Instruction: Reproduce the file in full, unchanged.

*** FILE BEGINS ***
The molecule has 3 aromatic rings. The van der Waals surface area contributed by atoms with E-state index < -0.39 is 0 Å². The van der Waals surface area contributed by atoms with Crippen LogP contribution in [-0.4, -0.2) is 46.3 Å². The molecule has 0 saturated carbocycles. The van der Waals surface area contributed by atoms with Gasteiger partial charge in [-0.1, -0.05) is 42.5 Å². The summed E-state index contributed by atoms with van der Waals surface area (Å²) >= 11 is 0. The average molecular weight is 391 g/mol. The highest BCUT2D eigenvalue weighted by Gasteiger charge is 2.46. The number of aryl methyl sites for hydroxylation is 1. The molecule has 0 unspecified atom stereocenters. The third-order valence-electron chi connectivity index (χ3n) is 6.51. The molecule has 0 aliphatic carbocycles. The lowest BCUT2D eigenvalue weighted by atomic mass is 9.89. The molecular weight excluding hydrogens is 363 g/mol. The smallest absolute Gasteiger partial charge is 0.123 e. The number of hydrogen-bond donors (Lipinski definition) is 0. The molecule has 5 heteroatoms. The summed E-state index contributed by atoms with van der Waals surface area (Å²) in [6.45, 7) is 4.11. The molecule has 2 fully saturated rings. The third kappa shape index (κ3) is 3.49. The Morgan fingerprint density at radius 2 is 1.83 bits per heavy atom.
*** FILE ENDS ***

The molecule has 3 aromatic rings. The van der Waals surface area contributed by atoms with E-state index < -0.39 is 0 Å². The van der Waals surface area contributed by atoms with Crippen LogP contribution in [-0.4, -0.2) is 46.3 Å². The molecule has 0 saturated carbocycles. The van der Waals surface area contributed by atoms with Gasteiger partial charge in [-0.1, -0.05) is 42.5 Å². The summed E-state index contributed by atoms with van der Waals surface area (Å²) >= 11 is 0. The average molecular weight is 391 g/mol. The highest BCUT2D eigenvalue weighted by Gasteiger charge is 2.46. The number of aryl methyl sites for hydroxylation is 1. The molecule has 0 unspecified atom stereocenters. The third-order valence-electron chi connectivity index (χ3n) is 6.51. The molecule has 0 aliphatic carbocycles. The lowest BCUT2D eigenvalue weighted by atomic mass is 9.89. The molecular weight excluding hydrogens is 363 g/mol. The smallest absolute Gasteiger partial charge is 0.123 e. The number of hydrogen-bond donors (Lipinski definition) is 0. The molecule has 5 heteroatoms. The summed E-state index contributed by atoms with van der Waals surface area (Å²) in [6.45, 7) is 4.11. The molecule has 2 fully saturated rings. The third kappa shape index (κ3) is 3.49. The Morgan fingerprint density at radius 2 is 1.83 bits per heavy atom.